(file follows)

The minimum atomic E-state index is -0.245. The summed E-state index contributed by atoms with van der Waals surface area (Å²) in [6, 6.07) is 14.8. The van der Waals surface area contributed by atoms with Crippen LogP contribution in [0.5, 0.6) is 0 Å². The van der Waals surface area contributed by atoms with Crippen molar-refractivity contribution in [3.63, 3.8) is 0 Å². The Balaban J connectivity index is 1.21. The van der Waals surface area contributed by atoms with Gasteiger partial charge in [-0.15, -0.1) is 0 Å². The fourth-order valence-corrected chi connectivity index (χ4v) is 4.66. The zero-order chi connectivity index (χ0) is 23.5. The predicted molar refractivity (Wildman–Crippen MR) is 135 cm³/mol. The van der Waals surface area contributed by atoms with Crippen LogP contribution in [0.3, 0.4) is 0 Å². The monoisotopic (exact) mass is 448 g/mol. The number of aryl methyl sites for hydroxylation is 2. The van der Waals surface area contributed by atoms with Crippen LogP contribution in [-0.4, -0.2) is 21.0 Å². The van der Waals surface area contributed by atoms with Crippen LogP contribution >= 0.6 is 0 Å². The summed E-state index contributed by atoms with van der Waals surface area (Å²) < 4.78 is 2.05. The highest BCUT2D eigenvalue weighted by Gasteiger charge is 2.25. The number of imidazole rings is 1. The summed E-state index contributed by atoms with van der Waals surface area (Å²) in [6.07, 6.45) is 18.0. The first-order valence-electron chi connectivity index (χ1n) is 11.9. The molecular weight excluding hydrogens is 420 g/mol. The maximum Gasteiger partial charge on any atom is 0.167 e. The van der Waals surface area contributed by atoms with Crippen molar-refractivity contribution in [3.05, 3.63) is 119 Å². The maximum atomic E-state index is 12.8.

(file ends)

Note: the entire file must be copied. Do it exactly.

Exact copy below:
The minimum atomic E-state index is -0.245. The summed E-state index contributed by atoms with van der Waals surface area (Å²) in [6, 6.07) is 14.8. The van der Waals surface area contributed by atoms with Crippen LogP contribution in [0.5, 0.6) is 0 Å². The van der Waals surface area contributed by atoms with Crippen molar-refractivity contribution in [3.63, 3.8) is 0 Å². The Balaban J connectivity index is 1.21. The van der Waals surface area contributed by atoms with Gasteiger partial charge in [-0.15, -0.1) is 0 Å². The fourth-order valence-corrected chi connectivity index (χ4v) is 4.66. The zero-order chi connectivity index (χ0) is 23.5. The predicted molar refractivity (Wildman–Crippen MR) is 135 cm³/mol. The van der Waals surface area contributed by atoms with Crippen LogP contribution in [0.3, 0.4) is 0 Å². The monoisotopic (exact) mass is 448 g/mol. The number of aryl methyl sites for hydroxylation is 2. The van der Waals surface area contributed by atoms with Crippen LogP contribution in [-0.4, -0.2) is 21.0 Å². The van der Waals surface area contributed by atoms with Crippen LogP contribution >= 0.6 is 0 Å². The summed E-state index contributed by atoms with van der Waals surface area (Å²) < 4.78 is 2.05. The highest BCUT2D eigenvalue weighted by Gasteiger charge is 2.25. The number of imidazole rings is 1. The summed E-state index contributed by atoms with van der Waals surface area (Å²) in [6.07, 6.45) is 18.0. The first-order valence-electron chi connectivity index (χ1n) is 11.9. The molecular weight excluding hydrogens is 420 g/mol. The maximum Gasteiger partial charge on any atom is 0.167 e. The van der Waals surface area contributed by atoms with Crippen molar-refractivity contribution in [3.05, 3.63) is 119 Å². The maximum atomic E-state index is 12.8.